This Mountain Stream

This mountain stream; it is rushing, splashing, bouncing, and bubbling. A brook seldom static and nearly always dynamic. Currents move small sediments in low flows and gigantic medicine ball size boulders in large storm events. On lazy summer days it whispers; telling little secrets that tantalizes my imagination. In the spring, the season we hold now, this brook crashes loudly down this steep channel; boulders colliding like a liquid avalanche smothering all other audible sound. The intense volume consumes me and narrows my thoughts to this stream and this stream alone.

I am standing on the edge of a mountain brook that is part of my northern property boundary. It acts as a natural buffer to a dirt road. It separates human from wild. The stream sings to those that will listen; sometimes a sweet melody and at other times it plays like a loud, energetic symphony, perhaps Beethoven’s Fifth.

What flows before me, the water, the channel, the stone-laden banks, is the result of 14,000 years of running water. Since the last glacier receded from this area this stream has been running down the side of this mountain; moving sediment, rolling rocks, transporting clay particles and loam. The stream is steep and so does not meander in the true sense of the word. Rather it quickly zigs and zags, leaving sediment loads on outside bends and cutting into fresh soils on inside corners. It is a work in progress; an unfinished masterpiece; perhaps an undiscovered Monet. It is poetry in motion. There are no real words that can describe its totality. By the time a writer describes it, the stream will have changed.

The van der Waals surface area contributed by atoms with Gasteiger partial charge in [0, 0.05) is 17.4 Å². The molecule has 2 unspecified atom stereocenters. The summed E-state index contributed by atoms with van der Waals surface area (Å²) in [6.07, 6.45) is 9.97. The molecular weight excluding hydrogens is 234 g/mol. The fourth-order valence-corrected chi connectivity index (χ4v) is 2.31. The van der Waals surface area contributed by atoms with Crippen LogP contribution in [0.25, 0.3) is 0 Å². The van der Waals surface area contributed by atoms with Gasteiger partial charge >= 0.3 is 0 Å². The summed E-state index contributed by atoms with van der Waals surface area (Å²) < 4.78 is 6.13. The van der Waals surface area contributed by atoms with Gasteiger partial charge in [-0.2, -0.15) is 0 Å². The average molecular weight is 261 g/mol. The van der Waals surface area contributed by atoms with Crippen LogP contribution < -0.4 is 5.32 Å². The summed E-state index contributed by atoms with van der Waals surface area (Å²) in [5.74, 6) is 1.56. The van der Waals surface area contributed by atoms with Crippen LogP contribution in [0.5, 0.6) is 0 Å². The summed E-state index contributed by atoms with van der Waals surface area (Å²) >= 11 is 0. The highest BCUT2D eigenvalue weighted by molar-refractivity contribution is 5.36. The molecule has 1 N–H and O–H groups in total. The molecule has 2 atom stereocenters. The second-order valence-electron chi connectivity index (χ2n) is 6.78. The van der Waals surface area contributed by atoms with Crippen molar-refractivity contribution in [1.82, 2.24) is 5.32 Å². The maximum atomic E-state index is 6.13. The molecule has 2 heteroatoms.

I bend and reach into the fast moving water and pick up a rock from the toe of the stream bank. The stone that I hold in my hand is nearly round and smooth; the edges worn off from thousands of years of tumbling about in this brook. It could not have traveled for more than two miles, which is where the top of this watershed is located, but it is still worn by the constant motion in an unforgiving stream. The water is always moving forward, from source to eventual sea where it is evaporated by the sun, moved by clouds and redeposited again on this mountain more than 100 miles from the Atlantic Ocean. This rock, edges smoothed off by thousands of years of abrasion, will be moved miles more before it finds its final destination, most likely as a pebble in tens of thousands of years from now.